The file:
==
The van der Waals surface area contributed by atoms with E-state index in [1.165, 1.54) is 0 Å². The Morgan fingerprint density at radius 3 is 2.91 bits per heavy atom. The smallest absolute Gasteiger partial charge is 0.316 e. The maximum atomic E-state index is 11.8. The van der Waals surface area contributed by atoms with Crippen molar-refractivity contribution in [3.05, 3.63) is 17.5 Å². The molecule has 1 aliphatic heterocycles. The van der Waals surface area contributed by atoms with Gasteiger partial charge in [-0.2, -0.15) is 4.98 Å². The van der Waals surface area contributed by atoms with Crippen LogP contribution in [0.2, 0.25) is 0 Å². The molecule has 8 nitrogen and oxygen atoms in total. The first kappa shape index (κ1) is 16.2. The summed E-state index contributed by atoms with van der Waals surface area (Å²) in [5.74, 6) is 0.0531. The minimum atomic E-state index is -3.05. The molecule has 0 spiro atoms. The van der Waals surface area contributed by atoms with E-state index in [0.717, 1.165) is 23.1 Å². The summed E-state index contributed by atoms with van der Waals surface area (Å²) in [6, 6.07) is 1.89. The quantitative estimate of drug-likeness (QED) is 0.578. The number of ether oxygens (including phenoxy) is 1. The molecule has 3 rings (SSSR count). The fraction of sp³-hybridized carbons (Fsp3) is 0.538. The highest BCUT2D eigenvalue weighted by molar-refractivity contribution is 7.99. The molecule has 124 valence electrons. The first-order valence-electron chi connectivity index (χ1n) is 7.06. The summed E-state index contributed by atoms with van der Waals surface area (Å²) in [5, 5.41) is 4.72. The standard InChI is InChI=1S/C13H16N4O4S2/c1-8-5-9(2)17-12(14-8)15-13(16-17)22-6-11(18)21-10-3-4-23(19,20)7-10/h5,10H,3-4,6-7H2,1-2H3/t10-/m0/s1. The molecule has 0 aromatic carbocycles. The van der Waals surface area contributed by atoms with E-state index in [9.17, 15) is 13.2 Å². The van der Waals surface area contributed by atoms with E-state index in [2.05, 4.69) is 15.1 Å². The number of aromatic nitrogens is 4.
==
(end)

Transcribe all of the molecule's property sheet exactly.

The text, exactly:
The van der Waals surface area contributed by atoms with E-state index in [1.165, 1.54) is 0 Å². The Morgan fingerprint density at radius 3 is 2.91 bits per heavy atom. The smallest absolute Gasteiger partial charge is 0.316 e. The maximum atomic E-state index is 11.8. The van der Waals surface area contributed by atoms with Crippen molar-refractivity contribution in [3.05, 3.63) is 17.5 Å². The molecule has 1 aliphatic heterocycles. The van der Waals surface area contributed by atoms with Gasteiger partial charge in [-0.2, -0.15) is 4.98 Å². The van der Waals surface area contributed by atoms with Crippen LogP contribution in [0.2, 0.25) is 0 Å². The molecule has 8 nitrogen and oxygen atoms in total. The first kappa shape index (κ1) is 16.2. The summed E-state index contributed by atoms with van der Waals surface area (Å²) in [5.74, 6) is 0.0531. The minimum atomic E-state index is -3.05. The molecule has 0 spiro atoms. The van der Waals surface area contributed by atoms with E-state index in [0.717, 1.165) is 23.1 Å². The summed E-state index contributed by atoms with van der Waals surface area (Å²) in [6, 6.07) is 1.89. The quantitative estimate of drug-likeness (QED) is 0.578. The number of ether oxygens (including phenoxy) is 1. The molecule has 3 rings (SSSR count). The fraction of sp³-hybridized carbons (Fsp3) is 0.538. The highest BCUT2D eigenvalue weighted by molar-refractivity contribution is 7.99. The molecule has 124 valence electrons. The first-order valence-electron chi connectivity index (χ1n) is 7.06. The summed E-state index contributed by atoms with van der Waals surface area (Å²) in [5, 5.41) is 4.72. The standard InChI is InChI=1S/C13H16N4O4S2/c1-8-5-9(2)17-12(14-8)15-13(16-17)22-6-11(18)21-10-3-4-23(19,20)7-10/h5,10H,3-4,6-7H2,1-2H3/t10-/m0/s1. The molecule has 0 aromatic carbocycles. The van der Waals surface area contributed by atoms with E-state index in [9.17, 15) is 13.2 Å². The van der Waals surface area contributed by atoms with E-state index in [2.05, 4.69) is 15.1 Å². The number of aromatic nitrogens is 4.